Are public open space attributes associated with walking and depression?
Mohammad Javad Koohsari, Hannah Badland, Suzanne Mavoa, Karen Villanueva, Jacinta Francis, Paula Hooper, Neville Owen, Billie Giles-Corti
CITIES | ELSEVIER SCI LTD | Published : 2018
Public open spaces (POS) are key neighbourhood destinations shown to confer numerous physical and mental health benefits. The amount and spatial distribution of POS throughout cities are guided by urban planning policies and standards. However, empirical evidence is not generally used to create POS standards. Developing and testing POS indices associated with positive health outcomes, can inform evidence-based POS urban design and planning standards that support the creation of healthier cities. This study examined associations of urban design policy-derived and empirical measures of POS proximity and density with walking and depression. The 2011–12 Australian Diabetes, Obesity and Lifestyle..View full abstract
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EXPLORING THE RELATIONSHIP BETWEEN URBAN PLANNING AND HEALTH AND THE APPLICATION OF RESEARCH FINDINGS TO IMPROVE THE HEALTH AND WELL BEING OF AUSTRALIANS BY CREATING MORE HEALTHY AND SUSTAINABLE COMMUNITIES.
Globally there is growing concern about the health, social, environmental, and economic impacts of rising levels of inactivity and obesity, ..
Awarded by National Health and Medical Research Council (NHMRC)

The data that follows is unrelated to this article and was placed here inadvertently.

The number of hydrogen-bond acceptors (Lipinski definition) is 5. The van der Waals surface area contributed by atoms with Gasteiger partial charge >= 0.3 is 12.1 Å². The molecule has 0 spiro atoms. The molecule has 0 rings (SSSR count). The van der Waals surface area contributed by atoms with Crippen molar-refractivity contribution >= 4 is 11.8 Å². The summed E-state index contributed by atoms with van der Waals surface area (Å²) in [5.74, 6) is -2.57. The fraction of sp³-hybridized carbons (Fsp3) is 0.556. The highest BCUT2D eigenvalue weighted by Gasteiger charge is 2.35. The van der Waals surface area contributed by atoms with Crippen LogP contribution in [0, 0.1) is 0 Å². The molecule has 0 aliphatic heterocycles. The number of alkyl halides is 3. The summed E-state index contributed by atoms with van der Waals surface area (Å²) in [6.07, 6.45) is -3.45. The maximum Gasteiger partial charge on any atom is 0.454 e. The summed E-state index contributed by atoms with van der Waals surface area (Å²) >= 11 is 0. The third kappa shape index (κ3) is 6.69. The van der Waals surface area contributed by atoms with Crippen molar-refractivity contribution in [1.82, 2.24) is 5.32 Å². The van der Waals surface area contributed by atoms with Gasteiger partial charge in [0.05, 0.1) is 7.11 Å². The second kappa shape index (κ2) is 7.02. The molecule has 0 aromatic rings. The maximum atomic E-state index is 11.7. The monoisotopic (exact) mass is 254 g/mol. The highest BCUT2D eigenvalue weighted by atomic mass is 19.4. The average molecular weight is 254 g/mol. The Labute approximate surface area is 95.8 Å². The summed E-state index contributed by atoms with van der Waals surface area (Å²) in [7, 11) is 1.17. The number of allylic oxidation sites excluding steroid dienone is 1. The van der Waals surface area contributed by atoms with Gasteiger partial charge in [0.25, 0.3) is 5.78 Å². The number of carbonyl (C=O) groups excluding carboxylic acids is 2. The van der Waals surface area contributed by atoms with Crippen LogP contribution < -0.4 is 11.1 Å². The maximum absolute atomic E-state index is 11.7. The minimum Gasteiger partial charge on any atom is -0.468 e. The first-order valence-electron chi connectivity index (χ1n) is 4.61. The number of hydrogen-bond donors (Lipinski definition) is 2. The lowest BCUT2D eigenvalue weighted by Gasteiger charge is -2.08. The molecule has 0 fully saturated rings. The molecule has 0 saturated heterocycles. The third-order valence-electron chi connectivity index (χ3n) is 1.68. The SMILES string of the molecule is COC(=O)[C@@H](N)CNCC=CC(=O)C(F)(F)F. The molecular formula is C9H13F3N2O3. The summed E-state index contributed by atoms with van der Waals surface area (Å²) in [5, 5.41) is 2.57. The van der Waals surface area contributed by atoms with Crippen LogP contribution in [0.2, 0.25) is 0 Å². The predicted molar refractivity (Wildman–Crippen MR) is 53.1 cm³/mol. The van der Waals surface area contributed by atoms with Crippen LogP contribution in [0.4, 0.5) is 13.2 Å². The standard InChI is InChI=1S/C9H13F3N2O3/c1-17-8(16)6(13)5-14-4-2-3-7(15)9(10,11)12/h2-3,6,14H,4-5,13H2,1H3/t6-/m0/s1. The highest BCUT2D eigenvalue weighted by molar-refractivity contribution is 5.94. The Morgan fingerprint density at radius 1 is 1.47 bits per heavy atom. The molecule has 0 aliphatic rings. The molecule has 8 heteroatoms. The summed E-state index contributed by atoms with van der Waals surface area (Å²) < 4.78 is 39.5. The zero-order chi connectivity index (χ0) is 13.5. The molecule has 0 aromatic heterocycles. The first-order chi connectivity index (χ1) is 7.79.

Awarded by National Heart Foundation of Australia
Awarded by Japan Society for the Promotion of Science
Awarded by NHMRC Program Grant
Awarded by NHMRC Senior Principal Research Fellowship
Awarded by NHMRC
The AusDiab study was co-coordinated by the Baker IDI Heart and Diabetes Institute. We gratefully acknowledge the support and assistance given by: K. Anstey, B. Atkins, B. Balkau, E. Barr, A. Cameron, S. Chadban, M. de Courten, A. Kavanagh, D. Magliano, S. Murray, K. Polkinghorne, J. Shaw, T. Welborn, P. Zimmet and all the study participants. For funding or logistical support, we are grateful to: National Health and Medical Research Council (NHMRC: #233200, #1007544), Australian Government Department of Health and Ageing, Abbott Australasia Pty Ltd., Alphapharm Pty Ltd., Amgen Australia, AstraZeneca, Bristol-Myers Squibb, City Health Centre-Diabetes Service-Canberra, Department of Health and Community Services - Northern Territory, Department of Health and Human Services - Tasmania, Department of Health - New South Wales, Department of Health - Western Australia, Department of Health - South Australia, Department of Human Services - Victoria, Diabetes Australia, Diabetes Australia Northern Territory, Eli Lilly Australia, Estate of the Late Edward Wilson, GlaxoSmithKline, Jack Brockhoff Foundation, Janssen-Cilag, Kidney Health Australia, Marian & FH Flack Trust, Menzies Research Institute, Merck Sharp & Dohme, Novartis Pharmaceuticals, Novo Nordisk Pharmaceuticals, Pfizer Pty Ltd., Pratt Foundation, Queensland Health, Roche Diagnostics Australia, Royal Prince Alfred Hospital, Sydney, Sanofi Aventis, and sanofi-synthelabo. Koohsari was supported by a Postdoctoral Fellowship (#100878) from the National Heart Foundation of Australia and a JSPS Postdoctoral Fellowship for Research in Japan (#17716) from the Japan Society for the Promotion of Science. Badland was supported by a RMIT University Vice Chancellor's Senior Research Fellowship. Owen was supported by an NHMRC Program Grant [#569940] and a NHMRC Senior Principal Research Fellowship [#1003960]; and Giles-Corti by an NHMRC Principal Research Fellow Award (#1004900); and VicHealth.